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We investigated a simple and low-cost route for the formation of metallic nanodots on Si substrates ordered in size and position and laterally isolated by SiO2. The method was based on a two-step process: (i) the formation of a nanopattern of ordered cylindrical pores on oxidized Si substrates through self-assembly of diblock copolymers, and successive oxide dry etching down to the Si; (ii) the deposition of gold nanodots and thermal diffusion over the nanopatterned oxide substrates. After diffusion, the nanodot density outside the nanopores was found to decrease, and most of the nanodots were found to saturate the nanopores. The process was followed in situ by transmission electron microscopy (TEM) and ex situ by scanning electron microscopy (SEM) analysis for different thermal budgets. This patterned substrate can be used for catalyst mediated growth, for example, through vapor-liquid-solid (VLS), of nanowires for the formation of absorber materials in novel photovoltaic architectures.
We have investigated the stability of nano-amorphous region of Ge2Sb2Te5 (GST), fabricated by Electron Beam Lithography (EBL), dry etching, and ion implantation. Nano-structures, less than 100 nm in diameter and 20 nm thick, were either embedded in a crystalline environment or just isolated. We have observed nano-structure crystallization by in situ Transmission Electron Microscopy (TEM) in the 75°C-150°C temperature range. Re-crystallization of amorphous dots embedded in a crystalline region (either in the cubic or hexagonal phase) occurs by the movement of the interface at relatively low temperature (about 90°C). Instead, in the isolated structures the transition occurs at about 145°C by nucleation and growth. These results might be of relevance for the data retention of sub-50nm devices. Indeed, the more stable amorphous phase in self-standing regions indicates the better retention properties of isolated cells with respect to the traditional mushroom cell configuration.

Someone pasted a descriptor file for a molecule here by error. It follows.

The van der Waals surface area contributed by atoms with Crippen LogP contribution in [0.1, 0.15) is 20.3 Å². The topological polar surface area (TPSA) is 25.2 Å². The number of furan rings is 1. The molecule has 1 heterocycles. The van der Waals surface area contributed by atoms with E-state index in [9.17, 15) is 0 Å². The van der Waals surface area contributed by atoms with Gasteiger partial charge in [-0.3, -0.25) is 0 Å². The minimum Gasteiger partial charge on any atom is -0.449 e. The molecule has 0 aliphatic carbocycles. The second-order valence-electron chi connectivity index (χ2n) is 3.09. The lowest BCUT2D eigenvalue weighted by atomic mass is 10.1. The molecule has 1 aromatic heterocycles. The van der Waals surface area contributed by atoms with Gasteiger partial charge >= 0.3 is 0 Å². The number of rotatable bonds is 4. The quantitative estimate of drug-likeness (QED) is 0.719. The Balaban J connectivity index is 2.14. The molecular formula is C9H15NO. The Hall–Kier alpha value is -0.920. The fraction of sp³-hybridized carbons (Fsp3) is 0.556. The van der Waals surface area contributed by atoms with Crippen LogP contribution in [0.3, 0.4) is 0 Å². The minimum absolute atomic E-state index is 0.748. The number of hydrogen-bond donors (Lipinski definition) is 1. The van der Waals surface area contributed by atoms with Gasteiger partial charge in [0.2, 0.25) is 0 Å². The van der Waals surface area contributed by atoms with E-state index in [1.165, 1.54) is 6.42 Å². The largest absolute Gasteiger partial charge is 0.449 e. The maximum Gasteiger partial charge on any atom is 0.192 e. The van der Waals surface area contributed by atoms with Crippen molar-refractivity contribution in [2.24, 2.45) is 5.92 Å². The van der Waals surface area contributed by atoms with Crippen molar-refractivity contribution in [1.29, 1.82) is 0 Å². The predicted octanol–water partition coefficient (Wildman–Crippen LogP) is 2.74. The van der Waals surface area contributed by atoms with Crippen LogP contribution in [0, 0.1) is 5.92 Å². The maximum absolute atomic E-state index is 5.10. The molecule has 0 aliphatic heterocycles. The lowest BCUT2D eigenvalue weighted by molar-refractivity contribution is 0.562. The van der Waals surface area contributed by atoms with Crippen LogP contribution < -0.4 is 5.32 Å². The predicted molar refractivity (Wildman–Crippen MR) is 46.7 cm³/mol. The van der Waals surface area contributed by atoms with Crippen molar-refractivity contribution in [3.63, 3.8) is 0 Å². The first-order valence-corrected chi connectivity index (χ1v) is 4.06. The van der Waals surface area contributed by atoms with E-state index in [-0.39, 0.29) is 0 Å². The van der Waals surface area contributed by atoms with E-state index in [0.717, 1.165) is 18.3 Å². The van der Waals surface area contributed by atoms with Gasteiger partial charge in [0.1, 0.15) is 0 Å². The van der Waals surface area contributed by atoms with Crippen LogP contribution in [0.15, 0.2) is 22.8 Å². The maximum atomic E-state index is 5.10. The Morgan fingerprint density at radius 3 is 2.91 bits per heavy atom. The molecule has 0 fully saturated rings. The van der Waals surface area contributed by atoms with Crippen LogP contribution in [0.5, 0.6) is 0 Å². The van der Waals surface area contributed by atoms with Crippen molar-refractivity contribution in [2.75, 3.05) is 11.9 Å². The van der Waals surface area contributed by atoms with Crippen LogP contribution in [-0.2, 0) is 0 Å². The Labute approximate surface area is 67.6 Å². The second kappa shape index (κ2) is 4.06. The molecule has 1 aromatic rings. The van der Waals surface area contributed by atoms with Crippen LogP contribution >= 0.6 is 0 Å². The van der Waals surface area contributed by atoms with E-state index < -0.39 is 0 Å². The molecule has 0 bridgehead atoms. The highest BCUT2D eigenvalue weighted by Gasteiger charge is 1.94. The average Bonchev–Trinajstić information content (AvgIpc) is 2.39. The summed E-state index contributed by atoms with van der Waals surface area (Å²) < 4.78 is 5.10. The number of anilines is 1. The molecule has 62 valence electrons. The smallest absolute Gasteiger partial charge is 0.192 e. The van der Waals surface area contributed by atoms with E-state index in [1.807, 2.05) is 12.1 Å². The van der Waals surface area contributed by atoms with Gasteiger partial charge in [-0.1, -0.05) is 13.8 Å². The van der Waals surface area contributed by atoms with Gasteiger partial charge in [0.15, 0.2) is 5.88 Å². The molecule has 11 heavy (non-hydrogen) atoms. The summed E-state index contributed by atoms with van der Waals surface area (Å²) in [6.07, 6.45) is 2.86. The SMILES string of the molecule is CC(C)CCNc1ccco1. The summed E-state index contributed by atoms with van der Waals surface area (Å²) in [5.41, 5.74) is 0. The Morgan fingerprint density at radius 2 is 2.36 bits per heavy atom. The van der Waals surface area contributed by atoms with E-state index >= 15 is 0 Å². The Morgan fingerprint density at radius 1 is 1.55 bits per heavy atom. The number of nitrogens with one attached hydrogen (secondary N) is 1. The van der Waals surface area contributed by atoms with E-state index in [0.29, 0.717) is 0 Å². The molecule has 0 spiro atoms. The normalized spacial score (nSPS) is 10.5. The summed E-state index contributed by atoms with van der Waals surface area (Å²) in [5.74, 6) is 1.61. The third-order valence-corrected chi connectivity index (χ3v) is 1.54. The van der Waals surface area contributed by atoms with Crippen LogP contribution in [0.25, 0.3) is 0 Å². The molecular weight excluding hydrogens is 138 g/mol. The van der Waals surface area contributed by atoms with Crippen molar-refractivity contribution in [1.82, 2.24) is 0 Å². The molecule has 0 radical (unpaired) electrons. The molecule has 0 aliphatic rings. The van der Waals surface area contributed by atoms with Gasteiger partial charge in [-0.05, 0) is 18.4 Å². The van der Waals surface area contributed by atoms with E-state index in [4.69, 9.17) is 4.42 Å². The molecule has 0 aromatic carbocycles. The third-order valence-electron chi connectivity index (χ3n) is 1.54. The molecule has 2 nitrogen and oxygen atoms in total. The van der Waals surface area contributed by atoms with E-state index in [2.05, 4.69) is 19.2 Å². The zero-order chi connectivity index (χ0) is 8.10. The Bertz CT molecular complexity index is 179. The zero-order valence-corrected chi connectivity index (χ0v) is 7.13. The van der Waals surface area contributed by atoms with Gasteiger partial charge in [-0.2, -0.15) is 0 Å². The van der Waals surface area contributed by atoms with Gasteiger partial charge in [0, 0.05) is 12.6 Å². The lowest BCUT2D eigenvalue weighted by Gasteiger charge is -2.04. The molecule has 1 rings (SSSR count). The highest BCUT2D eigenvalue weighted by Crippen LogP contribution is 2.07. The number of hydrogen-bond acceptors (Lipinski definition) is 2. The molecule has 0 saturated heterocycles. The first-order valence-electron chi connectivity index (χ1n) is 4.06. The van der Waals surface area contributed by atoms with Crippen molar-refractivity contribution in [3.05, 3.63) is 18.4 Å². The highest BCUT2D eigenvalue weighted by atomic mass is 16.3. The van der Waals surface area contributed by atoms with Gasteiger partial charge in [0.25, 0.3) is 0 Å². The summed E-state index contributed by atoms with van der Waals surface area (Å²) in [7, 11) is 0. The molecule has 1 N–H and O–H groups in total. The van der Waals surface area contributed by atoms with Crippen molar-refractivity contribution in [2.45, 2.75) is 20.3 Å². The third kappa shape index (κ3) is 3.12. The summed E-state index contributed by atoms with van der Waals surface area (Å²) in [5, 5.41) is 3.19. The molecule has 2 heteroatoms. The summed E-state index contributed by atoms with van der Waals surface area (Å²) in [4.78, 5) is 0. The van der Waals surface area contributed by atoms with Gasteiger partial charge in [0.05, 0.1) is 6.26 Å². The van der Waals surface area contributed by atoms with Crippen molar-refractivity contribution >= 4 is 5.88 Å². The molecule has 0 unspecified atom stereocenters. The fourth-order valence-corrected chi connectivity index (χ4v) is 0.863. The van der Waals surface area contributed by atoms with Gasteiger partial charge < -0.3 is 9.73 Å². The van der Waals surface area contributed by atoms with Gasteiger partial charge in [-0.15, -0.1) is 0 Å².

The amorphous-to-polycrystal transition has been studied in Ge2+xSb2Te5 (x = 0.0 and 0.5) films through X ray diffraction analysis and in situ electrical measurements. Phase separation has been observed in samples with excess of Ge, which cannot be completely converted into thence phase at temperatures lower than 170 °C.By using in situ transmission electron microscopy, the growth velocity and the nucleation rate in Ge2Sb2Te5 films have been measured at different annealing temperatures. Activation energies of 2.8 eV and 2.4 eV have been obtained for the nucleation rate and the growth velocity, respectively. The barrier energy for the nucleation of a critical nucleus ΔG* has been evaluated.
The recent work in the field is reviewed and some new applications are reported. In particular we review some aspects where new contributions have been added. The mechanism of bubble formation when He is implanted into silicon is described till the supersaturation of vacancies (void formation). The void evolution has been described considering direct coalescence or Ostwald ripening. Applications such as gettering, lifetime control, and more recently nanosensors for interstitials are critically discussed.